Brandon Sanderson’s Stormlight Archive may be an immense epic fantasy in the making, but its success can be attested to the finely focused crafting on a character level. While there are dozens of stories and many more points of view, Sanderson really focuses on a handful of characters, giving each of them their own focal book in which to explore their pasts, and what made them who they are. The Way of Kings belonged to Kaladin, a doctor turned soldier turned slave turned Windrunner, whose leadership and abilities are called upon time and again, even as he struggles with the guilt and trauma of his younger days. Words of Radiance belonged to Shallan Davar, whose scholarship and pursuit to secure her family’s future was thrown to the winds when her abilities as a Lightweaver are revealed, and she becomes embroiled in a secret society on Roshar.
And now, as we head into Oathbringer, we know it will be Dalinar Kholin’s novel, a man who has struggled to build and unite and lead, in a society that only knows him for his past brutality. We figured it’s time to dive back into what we know of him, how he became who he is, and what Oathbringer may teach us.
Spoilers for The Way of Kings and Words of Radiance.
When we first meet Dalinar, he is part of the campaign in the Shattered Plains south of Alethkar, in pursuit of vengeance against the mysterious Parshendi, who sent an assassin in white to murder the king, Gavilar, older brother to Dalinar. Upon his death, he left a message: “You must find the most important words a man can say.” Five years later, and he is still no closer, though he’s been listening to an old Alethi text, The Way of Kings, a book his brother had become obsessed with, and is trying to decipher in the text. When Gavilar was murdered, Dalinar was passed out, drunk, and the shame stays with him every day. Which is why he pushes his men so hard to win gemhearts away from the Parshendi to power their armies, and with his two sons, Adolin and Renarin, as well as rival Highprince Sadeas, work to figure out the Parshendi’s motives. All the while, he attends to his nephew Elhokar, the king, as best he can, and works to keep his thoughts away from Navani, his widowed sister-in-law and engineer; whenever he thinks of his former wife, he can hear nothing, and remembers nothing of her, only that they were married for a time, and he doesn’t remember how he lost her.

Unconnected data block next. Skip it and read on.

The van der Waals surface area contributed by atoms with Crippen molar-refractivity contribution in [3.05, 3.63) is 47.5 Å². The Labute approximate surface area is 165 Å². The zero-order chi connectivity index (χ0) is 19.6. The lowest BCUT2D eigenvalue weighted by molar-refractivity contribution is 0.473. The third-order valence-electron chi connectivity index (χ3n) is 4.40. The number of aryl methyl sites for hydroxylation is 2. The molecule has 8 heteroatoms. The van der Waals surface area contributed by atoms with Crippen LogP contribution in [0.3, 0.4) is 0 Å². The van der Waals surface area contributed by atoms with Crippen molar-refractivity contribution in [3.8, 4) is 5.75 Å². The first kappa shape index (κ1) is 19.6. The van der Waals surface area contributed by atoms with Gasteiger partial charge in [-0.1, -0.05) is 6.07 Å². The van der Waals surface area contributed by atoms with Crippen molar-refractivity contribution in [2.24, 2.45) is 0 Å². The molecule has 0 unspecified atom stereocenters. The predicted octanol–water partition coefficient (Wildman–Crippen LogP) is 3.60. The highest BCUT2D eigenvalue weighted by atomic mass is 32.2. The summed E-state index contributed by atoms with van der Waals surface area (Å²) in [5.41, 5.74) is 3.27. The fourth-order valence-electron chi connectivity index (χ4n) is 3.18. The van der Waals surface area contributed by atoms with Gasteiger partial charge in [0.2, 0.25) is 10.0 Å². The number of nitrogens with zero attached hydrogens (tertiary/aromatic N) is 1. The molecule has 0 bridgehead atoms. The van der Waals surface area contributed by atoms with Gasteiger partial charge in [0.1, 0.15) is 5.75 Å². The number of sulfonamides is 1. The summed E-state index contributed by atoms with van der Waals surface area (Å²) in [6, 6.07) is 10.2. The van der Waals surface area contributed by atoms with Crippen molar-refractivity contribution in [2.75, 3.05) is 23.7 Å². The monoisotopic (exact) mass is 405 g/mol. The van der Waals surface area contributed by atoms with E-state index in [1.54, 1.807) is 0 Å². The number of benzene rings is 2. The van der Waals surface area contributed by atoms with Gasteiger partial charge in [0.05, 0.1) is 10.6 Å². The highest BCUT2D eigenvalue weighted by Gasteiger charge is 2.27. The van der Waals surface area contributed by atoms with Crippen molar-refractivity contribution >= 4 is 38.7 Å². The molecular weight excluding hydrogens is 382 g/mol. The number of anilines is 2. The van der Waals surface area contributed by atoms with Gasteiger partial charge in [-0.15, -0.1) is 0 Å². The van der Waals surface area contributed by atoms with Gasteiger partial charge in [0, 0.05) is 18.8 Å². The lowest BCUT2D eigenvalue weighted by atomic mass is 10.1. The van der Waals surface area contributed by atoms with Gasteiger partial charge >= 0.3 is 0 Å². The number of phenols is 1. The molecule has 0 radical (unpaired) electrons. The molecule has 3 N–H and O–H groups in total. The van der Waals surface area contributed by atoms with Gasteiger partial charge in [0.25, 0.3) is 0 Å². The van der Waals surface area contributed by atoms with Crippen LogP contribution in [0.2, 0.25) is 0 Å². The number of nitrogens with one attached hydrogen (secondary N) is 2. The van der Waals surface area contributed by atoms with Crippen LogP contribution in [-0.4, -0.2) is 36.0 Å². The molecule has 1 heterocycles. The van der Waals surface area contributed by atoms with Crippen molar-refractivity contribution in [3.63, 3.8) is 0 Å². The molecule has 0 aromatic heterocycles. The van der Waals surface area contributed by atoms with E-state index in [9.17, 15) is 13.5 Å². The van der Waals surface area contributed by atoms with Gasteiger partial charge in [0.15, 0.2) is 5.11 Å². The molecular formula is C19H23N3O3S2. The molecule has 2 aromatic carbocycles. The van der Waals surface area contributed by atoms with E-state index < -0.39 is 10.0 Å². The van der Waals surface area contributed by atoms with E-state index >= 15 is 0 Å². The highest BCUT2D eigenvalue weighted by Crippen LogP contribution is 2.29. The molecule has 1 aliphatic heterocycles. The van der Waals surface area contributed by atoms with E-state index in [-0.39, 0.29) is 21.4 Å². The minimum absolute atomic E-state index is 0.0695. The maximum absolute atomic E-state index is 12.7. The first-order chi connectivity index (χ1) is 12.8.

And that’s when the visions start happening. Dalinar doesn’t know what to make of them first, but throughout The Way of Kings, these visions of ancient times, forgotten heroes, monsters of shadow, and magics the likes of which he’s never seen; they haunt him. They strike during highstorms, narrated by an unseen, unknowable being that Dalinar takes for the Almighty. They urge him to unite, to bring together Alethkar through peace. And despite thinking he’s going mad, Dalinar does his best to unite the Alethi. It is at the end of The Way of Kings that Dalinar learns that this being, this Almighty, is in fact not God at all, but a being known as Honor. And he is dead.